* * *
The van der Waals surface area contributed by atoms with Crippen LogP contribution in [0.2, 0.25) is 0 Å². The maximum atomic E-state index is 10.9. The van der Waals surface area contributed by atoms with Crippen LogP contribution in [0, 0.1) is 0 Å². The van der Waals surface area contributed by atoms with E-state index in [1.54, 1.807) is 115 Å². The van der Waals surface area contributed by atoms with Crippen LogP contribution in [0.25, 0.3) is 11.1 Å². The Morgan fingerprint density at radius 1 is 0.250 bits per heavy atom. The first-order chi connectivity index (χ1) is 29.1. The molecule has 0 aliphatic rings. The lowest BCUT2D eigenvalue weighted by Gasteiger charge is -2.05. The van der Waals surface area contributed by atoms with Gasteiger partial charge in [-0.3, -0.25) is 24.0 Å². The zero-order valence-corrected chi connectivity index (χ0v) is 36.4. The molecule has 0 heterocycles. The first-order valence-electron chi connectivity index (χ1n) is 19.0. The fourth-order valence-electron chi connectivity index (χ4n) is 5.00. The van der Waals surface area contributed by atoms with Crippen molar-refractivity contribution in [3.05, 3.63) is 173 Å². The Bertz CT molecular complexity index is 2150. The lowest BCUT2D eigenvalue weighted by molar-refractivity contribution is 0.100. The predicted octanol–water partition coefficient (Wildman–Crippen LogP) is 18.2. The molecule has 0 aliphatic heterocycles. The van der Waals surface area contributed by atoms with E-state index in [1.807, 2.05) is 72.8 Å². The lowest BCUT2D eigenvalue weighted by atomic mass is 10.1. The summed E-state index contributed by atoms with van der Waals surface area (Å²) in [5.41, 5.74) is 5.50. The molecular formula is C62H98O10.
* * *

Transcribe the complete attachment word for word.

The van der Waals surface area contributed by atoms with Crippen LogP contribution in [0.2, 0.25) is 0 Å². The maximum atomic E-state index is 10.9. The van der Waals surface area contributed by atoms with Crippen LogP contribution in [0, 0.1) is 0 Å². The van der Waals surface area contributed by atoms with E-state index in [1.54, 1.807) is 115 Å². The van der Waals surface area contributed by atoms with Crippen LogP contribution in [0.25, 0.3) is 11.1 Å². The Morgan fingerprint density at radius 1 is 0.250 bits per heavy atom. The first-order chi connectivity index (χ1) is 29.1. The molecule has 0 aliphatic rings. The lowest BCUT2D eigenvalue weighted by Gasteiger charge is -2.05. The van der Waals surface area contributed by atoms with Gasteiger partial charge in [-0.3, -0.25) is 24.0 Å². The zero-order valence-corrected chi connectivity index (χ0v) is 36.4. The molecule has 0 heterocycles. The first-order valence-electron chi connectivity index (χ1n) is 19.0. The fourth-order valence-electron chi connectivity index (χ4n) is 5.00. The van der Waals surface area contributed by atoms with Crippen molar-refractivity contribution in [3.05, 3.63) is 173 Å². The Bertz CT molecular complexity index is 2150. The lowest BCUT2D eigenvalue weighted by molar-refractivity contribution is 0.100. The predicted octanol–water partition coefficient (Wildman–Crippen LogP) is 18.2. The molecule has 0 aliphatic heterocycles. The van der Waals surface area contributed by atoms with E-state index in [1.807, 2.05) is 72.8 Å². The lowest BCUT2D eigenvalue weighted by atomic mass is 10.1. The summed E-state index contributed by atoms with van der Waals surface area (Å²) in [5.41, 5.74) is 5.50. The molecular formula is C62H98O10.